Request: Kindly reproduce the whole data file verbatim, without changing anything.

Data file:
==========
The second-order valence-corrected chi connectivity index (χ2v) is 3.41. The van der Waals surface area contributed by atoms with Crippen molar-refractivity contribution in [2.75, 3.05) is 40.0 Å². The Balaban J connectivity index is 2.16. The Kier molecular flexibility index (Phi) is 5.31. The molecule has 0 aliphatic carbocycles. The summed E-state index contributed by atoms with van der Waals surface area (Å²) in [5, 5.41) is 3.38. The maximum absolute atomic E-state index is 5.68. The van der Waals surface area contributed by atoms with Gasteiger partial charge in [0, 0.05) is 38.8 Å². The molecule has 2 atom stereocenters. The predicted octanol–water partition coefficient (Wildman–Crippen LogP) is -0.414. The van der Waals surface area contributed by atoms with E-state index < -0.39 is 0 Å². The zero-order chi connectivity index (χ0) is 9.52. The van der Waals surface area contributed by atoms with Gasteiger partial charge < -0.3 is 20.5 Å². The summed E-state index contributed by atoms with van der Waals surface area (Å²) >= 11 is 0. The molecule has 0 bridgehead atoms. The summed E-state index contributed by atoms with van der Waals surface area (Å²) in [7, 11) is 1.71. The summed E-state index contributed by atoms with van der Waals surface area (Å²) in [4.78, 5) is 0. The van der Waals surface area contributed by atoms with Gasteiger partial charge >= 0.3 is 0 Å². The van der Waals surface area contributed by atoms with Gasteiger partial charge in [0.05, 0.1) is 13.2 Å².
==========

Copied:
The second-order valence-corrected chi connectivity index (χ2v) is 3.41. The van der Waals surface area contributed by atoms with Crippen molar-refractivity contribution in [2.75, 3.05) is 40.0 Å². The Balaban J connectivity index is 2.16. The Kier molecular flexibility index (Phi) is 5.31. The molecule has 0 aliphatic carbocycles. The summed E-state index contributed by atoms with van der Waals surface area (Å²) in [5, 5.41) is 3.38. The maximum absolute atomic E-state index is 5.68. The van der Waals surface area contributed by atoms with Gasteiger partial charge in [0, 0.05) is 38.8 Å². The molecule has 2 atom stereocenters. The predicted octanol–water partition coefficient (Wildman–Crippen LogP) is -0.414. The van der Waals surface area contributed by atoms with E-state index < -0.39 is 0 Å². The zero-order chi connectivity index (χ0) is 9.52. The van der Waals surface area contributed by atoms with Gasteiger partial charge < -0.3 is 20.5 Å². The summed E-state index contributed by atoms with van der Waals surface area (Å²) >= 11 is 0. The molecule has 0 bridgehead atoms. The summed E-state index contributed by atoms with van der Waals surface area (Å²) in [7, 11) is 1.71. The summed E-state index contributed by atoms with van der Waals surface area (Å²) in [4.78, 5) is 0. The van der Waals surface area contributed by atoms with Gasteiger partial charge >= 0.3 is 0 Å². The van der Waals surface area contributed by atoms with Gasteiger partial charge in [0.05, 0.1) is 13.2 Å².